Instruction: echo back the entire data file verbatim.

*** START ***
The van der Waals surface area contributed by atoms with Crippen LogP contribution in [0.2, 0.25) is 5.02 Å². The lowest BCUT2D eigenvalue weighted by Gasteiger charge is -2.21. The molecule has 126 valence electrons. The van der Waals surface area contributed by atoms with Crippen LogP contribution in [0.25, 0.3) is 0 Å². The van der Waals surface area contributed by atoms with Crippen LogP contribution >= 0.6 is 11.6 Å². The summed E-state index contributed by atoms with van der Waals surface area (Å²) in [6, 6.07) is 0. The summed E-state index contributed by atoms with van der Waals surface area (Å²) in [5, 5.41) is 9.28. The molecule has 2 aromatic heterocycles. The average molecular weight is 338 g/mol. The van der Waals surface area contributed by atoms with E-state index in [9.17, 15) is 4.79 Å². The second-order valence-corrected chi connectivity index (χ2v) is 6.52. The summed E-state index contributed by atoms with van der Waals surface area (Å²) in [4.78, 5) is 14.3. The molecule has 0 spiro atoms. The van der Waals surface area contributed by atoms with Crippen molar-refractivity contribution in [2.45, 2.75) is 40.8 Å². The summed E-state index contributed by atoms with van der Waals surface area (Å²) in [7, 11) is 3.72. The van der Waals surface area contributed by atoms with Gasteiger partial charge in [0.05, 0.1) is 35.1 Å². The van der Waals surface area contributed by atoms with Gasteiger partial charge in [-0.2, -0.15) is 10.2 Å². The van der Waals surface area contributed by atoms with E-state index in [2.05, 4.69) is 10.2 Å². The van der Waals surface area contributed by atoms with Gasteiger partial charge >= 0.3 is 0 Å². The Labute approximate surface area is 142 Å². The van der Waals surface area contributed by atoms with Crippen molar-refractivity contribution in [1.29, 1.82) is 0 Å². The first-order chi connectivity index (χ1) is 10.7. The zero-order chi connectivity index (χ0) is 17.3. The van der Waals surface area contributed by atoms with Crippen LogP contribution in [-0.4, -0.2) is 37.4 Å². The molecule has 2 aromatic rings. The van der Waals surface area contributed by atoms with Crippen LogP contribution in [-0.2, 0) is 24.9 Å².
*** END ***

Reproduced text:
The van der Waals surface area contributed by atoms with Crippen LogP contribution in [0.2, 0.25) is 5.02 Å². The lowest BCUT2D eigenvalue weighted by Gasteiger charge is -2.21. The molecule has 126 valence electrons. The van der Waals surface area contributed by atoms with Crippen LogP contribution in [0.25, 0.3) is 0 Å². The van der Waals surface area contributed by atoms with Crippen LogP contribution >= 0.6 is 11.6 Å². The summed E-state index contributed by atoms with van der Waals surface area (Å²) in [6, 6.07) is 0. The summed E-state index contributed by atoms with van der Waals surface area (Å²) in [5, 5.41) is 9.28. The molecule has 2 aromatic heterocycles. The average molecular weight is 338 g/mol. The van der Waals surface area contributed by atoms with E-state index in [9.17, 15) is 4.79 Å². The second-order valence-corrected chi connectivity index (χ2v) is 6.52. The summed E-state index contributed by atoms with van der Waals surface area (Å²) in [4.78, 5) is 14.3. The molecule has 0 spiro atoms. The van der Waals surface area contributed by atoms with Crippen molar-refractivity contribution in [2.45, 2.75) is 40.8 Å². The summed E-state index contributed by atoms with van der Waals surface area (Å²) in [7, 11) is 3.72. The van der Waals surface area contributed by atoms with Gasteiger partial charge in [0.05, 0.1) is 35.1 Å². The van der Waals surface area contributed by atoms with Gasteiger partial charge in [-0.2, -0.15) is 10.2 Å². The van der Waals surface area contributed by atoms with E-state index in [2.05, 4.69) is 10.2 Å². The van der Waals surface area contributed by atoms with Gasteiger partial charge >= 0.3 is 0 Å². The Labute approximate surface area is 142 Å². The van der Waals surface area contributed by atoms with Crippen molar-refractivity contribution in [1.29, 1.82) is 0 Å². The first-order chi connectivity index (χ1) is 10.7. The zero-order chi connectivity index (χ0) is 17.3. The van der Waals surface area contributed by atoms with Crippen LogP contribution in [-0.4, -0.2) is 37.4 Å². The molecule has 2 aromatic rings. The van der Waals surface area contributed by atoms with Crippen LogP contribution in [-0.2, 0) is 24.9 Å².